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Data science remains a high-touch activity, especially in life, physical, and social sciences. Data management and manipulation tasks consume too much bandwidth: Specialized tools and technologies are difficult to use together, issues of scale persist despite the Cambrian explosion of big data systems, and public data sources (including the scientific literature itself) suffer curation and quality problems.
Together, these problems motivate a research agenda around “human-data interaction:” understanding and optimizing how people use and share quantitative information.
I’ll describe some of our ongoing work in this area at the University of Washington eScience Institute.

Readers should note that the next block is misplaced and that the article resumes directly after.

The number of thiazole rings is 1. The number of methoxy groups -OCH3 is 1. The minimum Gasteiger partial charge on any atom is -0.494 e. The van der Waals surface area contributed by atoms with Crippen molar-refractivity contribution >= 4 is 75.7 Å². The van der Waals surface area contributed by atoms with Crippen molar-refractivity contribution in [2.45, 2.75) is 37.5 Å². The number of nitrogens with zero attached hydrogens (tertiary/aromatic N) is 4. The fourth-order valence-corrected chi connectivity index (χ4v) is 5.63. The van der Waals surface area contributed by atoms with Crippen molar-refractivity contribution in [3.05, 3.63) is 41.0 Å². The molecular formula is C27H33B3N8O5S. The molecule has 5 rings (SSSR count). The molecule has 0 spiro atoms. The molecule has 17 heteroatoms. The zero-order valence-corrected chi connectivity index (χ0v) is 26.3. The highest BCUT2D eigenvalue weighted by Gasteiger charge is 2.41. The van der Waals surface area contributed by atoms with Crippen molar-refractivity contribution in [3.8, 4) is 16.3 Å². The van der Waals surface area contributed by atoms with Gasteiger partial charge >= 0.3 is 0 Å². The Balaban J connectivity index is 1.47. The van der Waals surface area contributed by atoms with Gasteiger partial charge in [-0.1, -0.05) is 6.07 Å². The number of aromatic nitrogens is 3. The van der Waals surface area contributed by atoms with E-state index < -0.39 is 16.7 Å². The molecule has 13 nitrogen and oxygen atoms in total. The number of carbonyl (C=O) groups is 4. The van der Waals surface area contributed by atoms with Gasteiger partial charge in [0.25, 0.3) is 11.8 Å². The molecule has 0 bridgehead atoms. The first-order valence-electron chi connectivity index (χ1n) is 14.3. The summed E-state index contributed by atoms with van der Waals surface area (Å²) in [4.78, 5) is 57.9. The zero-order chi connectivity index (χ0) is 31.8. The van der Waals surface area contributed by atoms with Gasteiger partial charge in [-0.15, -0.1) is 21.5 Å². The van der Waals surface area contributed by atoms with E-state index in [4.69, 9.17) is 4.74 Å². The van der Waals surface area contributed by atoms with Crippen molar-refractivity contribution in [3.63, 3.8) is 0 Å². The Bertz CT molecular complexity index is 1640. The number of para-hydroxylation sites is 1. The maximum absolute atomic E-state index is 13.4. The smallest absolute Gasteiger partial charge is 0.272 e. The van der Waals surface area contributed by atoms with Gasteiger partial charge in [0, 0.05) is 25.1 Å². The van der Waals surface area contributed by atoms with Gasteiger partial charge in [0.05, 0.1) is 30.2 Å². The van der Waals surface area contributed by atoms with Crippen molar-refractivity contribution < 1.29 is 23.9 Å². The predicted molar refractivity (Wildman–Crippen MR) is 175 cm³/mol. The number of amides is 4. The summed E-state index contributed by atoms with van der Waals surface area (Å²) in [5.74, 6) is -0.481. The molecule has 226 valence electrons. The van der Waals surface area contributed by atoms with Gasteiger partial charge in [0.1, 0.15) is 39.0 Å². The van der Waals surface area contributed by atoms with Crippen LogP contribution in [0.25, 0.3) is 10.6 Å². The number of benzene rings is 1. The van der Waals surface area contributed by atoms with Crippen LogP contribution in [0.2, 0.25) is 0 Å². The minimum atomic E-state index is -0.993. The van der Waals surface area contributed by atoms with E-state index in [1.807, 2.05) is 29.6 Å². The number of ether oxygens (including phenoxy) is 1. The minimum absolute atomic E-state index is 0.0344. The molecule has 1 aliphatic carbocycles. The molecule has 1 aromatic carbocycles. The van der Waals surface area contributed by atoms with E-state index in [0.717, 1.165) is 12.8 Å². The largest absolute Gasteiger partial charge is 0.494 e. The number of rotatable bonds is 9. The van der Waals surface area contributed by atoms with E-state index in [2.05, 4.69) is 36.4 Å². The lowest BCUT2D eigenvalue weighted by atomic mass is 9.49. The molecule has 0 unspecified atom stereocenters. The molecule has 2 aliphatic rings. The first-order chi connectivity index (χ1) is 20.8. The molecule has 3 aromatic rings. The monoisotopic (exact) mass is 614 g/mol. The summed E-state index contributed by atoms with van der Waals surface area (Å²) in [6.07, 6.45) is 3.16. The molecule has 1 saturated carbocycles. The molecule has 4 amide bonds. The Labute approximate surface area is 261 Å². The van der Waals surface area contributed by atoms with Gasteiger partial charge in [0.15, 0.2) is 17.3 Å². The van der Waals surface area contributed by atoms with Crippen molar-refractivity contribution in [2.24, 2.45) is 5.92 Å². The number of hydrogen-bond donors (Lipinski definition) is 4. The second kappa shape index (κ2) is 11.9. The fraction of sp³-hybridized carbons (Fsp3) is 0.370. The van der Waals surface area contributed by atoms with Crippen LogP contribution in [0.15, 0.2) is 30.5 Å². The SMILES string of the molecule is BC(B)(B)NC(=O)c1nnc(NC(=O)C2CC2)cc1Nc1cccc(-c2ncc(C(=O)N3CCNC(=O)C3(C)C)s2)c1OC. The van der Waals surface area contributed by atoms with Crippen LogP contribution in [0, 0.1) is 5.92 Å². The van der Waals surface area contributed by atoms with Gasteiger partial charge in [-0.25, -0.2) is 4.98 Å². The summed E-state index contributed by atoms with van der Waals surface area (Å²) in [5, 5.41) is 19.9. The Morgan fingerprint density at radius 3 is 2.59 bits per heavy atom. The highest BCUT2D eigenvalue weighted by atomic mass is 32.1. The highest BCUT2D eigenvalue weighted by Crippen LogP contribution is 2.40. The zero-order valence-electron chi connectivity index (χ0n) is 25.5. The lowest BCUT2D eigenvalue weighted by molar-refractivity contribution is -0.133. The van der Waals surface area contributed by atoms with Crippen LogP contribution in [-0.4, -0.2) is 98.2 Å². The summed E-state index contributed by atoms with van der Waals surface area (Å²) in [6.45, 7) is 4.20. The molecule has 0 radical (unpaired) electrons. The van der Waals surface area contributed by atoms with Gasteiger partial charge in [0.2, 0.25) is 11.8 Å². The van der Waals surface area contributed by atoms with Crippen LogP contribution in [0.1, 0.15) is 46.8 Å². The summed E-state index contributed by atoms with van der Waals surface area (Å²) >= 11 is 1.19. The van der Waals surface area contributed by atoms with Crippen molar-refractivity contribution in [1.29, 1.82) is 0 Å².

In the context of the Myria project, we're building a big data "polystore" system that can hide the idiosyncrasies of specialized systems behind a common interface without sacrificing performance. In scientific data curation, we are automatically correcting metadata errors in public data repositories with cooperative machine learning approaches. In the Viziometrics project, we are mining patterns of visual information in the scientific literature using machine vision, machine learning, and graph analytics. In the VizDeck and Voyager projects, we are developing automatic visualization recommendation techniques. In graph analytics, we are working on parallelizing best-of-breed graph clustering algorithms to handle multi-billion-edge graphs.
The common thread in these projects is the goal of democratizing data science techniques, especially in the sciences.